Kenya Engineer’s had a chat with Mr. Jonathan Lodompui of Vision 2030 on infrastructure development in Kenya and engineers’ involvement in its achievement.
About Mr. Jonathan Lodompui
He holds a masters degree in Bias and International Relations Diplomacy. He also holds a Bachelor of Arts in political science and public administration and is currently pursuing a Ph.D. in Conflict Transformation. He is the Director of Vision 2030’s Enablers & Macro Department which deals with infrastructure development and reforms. Their main focus is roads, ports, airports, rail, water, science tech and innovation, ICT, land reforms among other reforms.
Infrastructure development is paramount to realising Vision 2030 and engineers are integral to this. What would you say is their role?
The Vision is clear on what needs to be done in terms of engineering. Engineers need to enhance their capacity in terms of linking what is happening at the institutions of learning and in the industry, especially the private sector. That way we’ll be able to harness the demand in the market. Engineering is all about skill development, skill transfer and there’s need also to benchmark in terms of industrial attachments. We have so many projects lying on the engineers’ path and it is their responsibility to guide the country in terms of technical expertise. The engineers have a big space for this country.
We have been hearing a lot on vision 2030, in the media and even budgetary allocations. Are we close to achieving this vision?
Vision 2030 is not a one day activity. It’s a gradual process and we continue harnessing gradual wins and celebrating little wins. The Vision was geared to be spread over 22 years from 2008. We still have 16 years to go. We are now through with Medium Term Plan I, 2008-2012, and are now in Medium Term Plan II, 2013-2017.Though some of the projects may be gradual, we aspire that, by end of Medium Plan II, and we shall have achieved certain parameters.
When you look at the budgetary projections, much of the focus was in information communication, telecommunications, and infrastructure projects. This is because these projects will provide advantage and create an enabling environment. Out of the total budget allocated for infrastructure and manufacturing, close to 94% goes to the projects earmarked for the Vision 2030 and this is impressive.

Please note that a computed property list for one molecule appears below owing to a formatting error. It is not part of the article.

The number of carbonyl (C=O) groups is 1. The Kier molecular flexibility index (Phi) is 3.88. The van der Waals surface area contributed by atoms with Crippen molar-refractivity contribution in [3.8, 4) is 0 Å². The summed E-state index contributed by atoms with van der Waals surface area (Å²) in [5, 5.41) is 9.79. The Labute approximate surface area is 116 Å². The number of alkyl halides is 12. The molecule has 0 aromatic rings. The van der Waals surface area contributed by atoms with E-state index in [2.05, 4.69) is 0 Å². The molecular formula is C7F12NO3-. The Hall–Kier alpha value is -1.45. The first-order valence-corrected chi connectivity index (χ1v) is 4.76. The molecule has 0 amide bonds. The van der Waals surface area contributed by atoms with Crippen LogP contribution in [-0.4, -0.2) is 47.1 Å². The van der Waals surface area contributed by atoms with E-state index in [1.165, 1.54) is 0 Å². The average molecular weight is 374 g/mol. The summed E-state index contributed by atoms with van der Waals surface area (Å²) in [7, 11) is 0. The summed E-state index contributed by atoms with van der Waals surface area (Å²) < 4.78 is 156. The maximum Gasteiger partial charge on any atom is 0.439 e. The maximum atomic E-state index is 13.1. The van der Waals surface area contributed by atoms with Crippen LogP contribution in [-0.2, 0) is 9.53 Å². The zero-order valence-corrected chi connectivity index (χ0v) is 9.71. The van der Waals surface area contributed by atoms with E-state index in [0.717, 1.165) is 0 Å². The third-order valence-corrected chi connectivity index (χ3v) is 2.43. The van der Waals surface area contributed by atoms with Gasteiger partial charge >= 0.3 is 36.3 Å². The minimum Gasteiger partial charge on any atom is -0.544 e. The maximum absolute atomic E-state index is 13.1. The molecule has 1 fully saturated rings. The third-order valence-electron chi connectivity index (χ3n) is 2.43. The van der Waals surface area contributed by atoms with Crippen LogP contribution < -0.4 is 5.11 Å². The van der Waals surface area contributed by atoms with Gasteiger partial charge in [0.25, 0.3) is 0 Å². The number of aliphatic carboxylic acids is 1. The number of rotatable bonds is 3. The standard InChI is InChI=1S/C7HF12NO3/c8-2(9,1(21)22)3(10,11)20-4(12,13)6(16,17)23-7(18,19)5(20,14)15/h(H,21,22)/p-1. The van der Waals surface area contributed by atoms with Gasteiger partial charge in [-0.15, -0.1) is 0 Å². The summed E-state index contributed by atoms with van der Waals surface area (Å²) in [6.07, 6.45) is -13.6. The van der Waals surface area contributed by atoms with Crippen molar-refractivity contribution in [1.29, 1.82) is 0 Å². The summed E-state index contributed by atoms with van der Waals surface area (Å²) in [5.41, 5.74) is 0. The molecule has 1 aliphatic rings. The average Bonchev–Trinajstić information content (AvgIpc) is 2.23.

With the ever evolving world trends, innovation is very important in any development agenda. Do you think Kenya is capable of coming up with its own innovations?
At the inception stages, Kenya will harness whatever potentials are available. Regionally, Kenya has the potential to progress on its own but we’ll still have room for external experts. Our assumption, however, is that this will fade over time. Higher learning institutions in the country have also been given specific mandates to train personnel to plug in the gaps.
We are three years to the set deadline for the completion of Konza City. Is this project still on schedule?
Konza is a unique project and due diligence must be undertaken to realise the full potential. The land has been secured, 500 acres. The government has put a lot of focus on the horizontal development, i.e. water, roads, communication cables and so on. We have already received 345 different segmented investors including universities who are ready to put up the vertical buildings. This will be done before the end of this year.
In regard to timelines, after every medium term plan, we make a review. Sometimes some projects are not attained within given time lines, thus, we give new timelines for them. If it becomes tricky to deliver a certain project within a given timeline, we shall push it ahead and explain why it is so.
Tell us more on the mini steel mills highlighted in Vision 2030 as one of the key drivers of the manufacturing industry.
Our major focus is to fit in the Jua Kali artisanship into the light industry and build these light industries into mega manufacturing industries. Through KePSA (Kenya Private Sector Alliance) and KAM (Kenya Association of Manufacturers), discussions are ongoing to ensure that Kenyans are introduced into the private sector. One needs not to get a white collar job to feel employed; people can simply employ themselves and others.